Training Model for Endoscopic Ultrasound–Guided Fine-Needle Aspiration of Lymph Nodes

Annette Fritscher-Ravens, MD

Annette Fritscher-Ravens, MD 

Professor of Gastroenterology
Experimental Endoscopy Unit
Internal Medicine I
University Hospital Schleswig-Holstein
Campus Kiel
Kiel, Germany

G&HWhat training models are currently available for endoscopic ultrasound–guided fine-needle aspiration of lymph nodes?

AF-RUnfortunately, suitable training models to practice endoscopic ultrasound–guided fine-needle aspiration (EUS-FNA) of lymph nodes are scarce. Several bench models using barium-filled bags, agar gel with fruits and vegetables, and excised porcine stomach with grapes have been used to practice the handling of the endoscope and needle; however, sticking a needle through a saline bag or into grapes is too easy and cannot replicate the feeling of resistance that is present in lymph nodes. Therefore, none of the ex-vivo models are suitable to train for manual dexterity, the feeling of needle penetration in a lymph node of a live subject, and the experience of complications, such as bleeding or perforation, which is necessary for sufficient training. A live pig seems to be the best model, as its anatomy is similar to that of a human; however, the number of lymph nodes needed for training is not naturally present in a healthy animal. Studies from a US group led by Dr. Manoop Bhutani and a French group led by Dr. Marc Barthet have reported the use of live animal models with either lymph nodes from the liver hilum or saline that was injected into the tissue to mimic pathology. More recent papers have shown that trainees improve their skills considerably and reduce their psychological barrier of performing EUS-FNA by training with live animal models even though a healthy animal does not naturally have a sufficient number of lymph nodes of varying sizes for use in such training courses.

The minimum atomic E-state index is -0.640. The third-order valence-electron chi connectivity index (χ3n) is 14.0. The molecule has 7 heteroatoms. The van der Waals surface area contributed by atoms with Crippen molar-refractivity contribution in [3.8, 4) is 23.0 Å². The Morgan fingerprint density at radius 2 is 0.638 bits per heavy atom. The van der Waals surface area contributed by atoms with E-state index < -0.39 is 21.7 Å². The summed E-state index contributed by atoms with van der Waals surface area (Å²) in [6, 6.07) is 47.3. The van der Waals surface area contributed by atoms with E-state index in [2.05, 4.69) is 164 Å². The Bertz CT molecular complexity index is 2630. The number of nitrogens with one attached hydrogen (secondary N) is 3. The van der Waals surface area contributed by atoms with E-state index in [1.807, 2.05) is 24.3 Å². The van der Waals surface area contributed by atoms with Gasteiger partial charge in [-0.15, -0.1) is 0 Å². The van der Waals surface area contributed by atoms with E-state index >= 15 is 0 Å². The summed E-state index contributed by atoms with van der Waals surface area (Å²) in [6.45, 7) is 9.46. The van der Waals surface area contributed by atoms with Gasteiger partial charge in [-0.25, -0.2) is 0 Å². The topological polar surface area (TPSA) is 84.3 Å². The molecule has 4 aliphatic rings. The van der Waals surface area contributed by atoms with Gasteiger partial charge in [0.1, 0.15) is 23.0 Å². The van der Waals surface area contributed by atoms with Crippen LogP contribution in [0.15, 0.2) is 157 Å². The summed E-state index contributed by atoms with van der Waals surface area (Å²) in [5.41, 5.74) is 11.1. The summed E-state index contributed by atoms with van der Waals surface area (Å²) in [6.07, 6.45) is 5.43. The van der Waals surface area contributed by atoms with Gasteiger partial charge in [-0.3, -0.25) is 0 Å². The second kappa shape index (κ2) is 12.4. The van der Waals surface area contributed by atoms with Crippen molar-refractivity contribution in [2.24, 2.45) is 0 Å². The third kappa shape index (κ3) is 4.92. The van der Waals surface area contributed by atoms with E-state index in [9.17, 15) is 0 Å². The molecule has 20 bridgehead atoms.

G&HYou recently published study results of an animal lymph node model for hands-on EUS-FNA training. How was this model created?

AF-RThe idea for this model came from having worked in the coal miners’ district in Germany for some time. I had noticed that all coal miners undergoing EUS for various reasons had a multitude of lymph nodes in the mediastinum due to exposure to coal. With a grant from the American Society for Gastrointestinal Endoscopy, my colleagues and I used these data to create lymph nodes in pigs by injecting sterile graphite into their mediastinum and perigastrically. We initially created lymph nodes in the pigs so that we could develop a new surgical procedure, but it quickly became clear that our young colleagues benefited from practicing how to puncture the lymph nodes. Therefore, we created a teaching and training study, the results of which were published in the February 2013 issue of Endoscopy.

G&HWhat was the design of your study?

AF-RWe developed a 2-step model. We first injected graphite into the mediastinum of the animals and allowed lymph nodes to grow naturally around the graphite (Figure). Two weeks later, 2 endoscopy trainees who had very limited experience with EUS-FNA received training for 2 days on the procedure for puncturing lymph nodes. Prior to this, I examined the graphite-induced lymph nodes to ensure that puncturing them felt similar to puncturing normal benign lymph nodes in patients. The trainees completed a questionnaire before and after performing EUS-FNA in 96 lymph nodes in 18 animals, and accuracy, speed, adequacy of sampling, and the trainee’s performance were measured before and after training.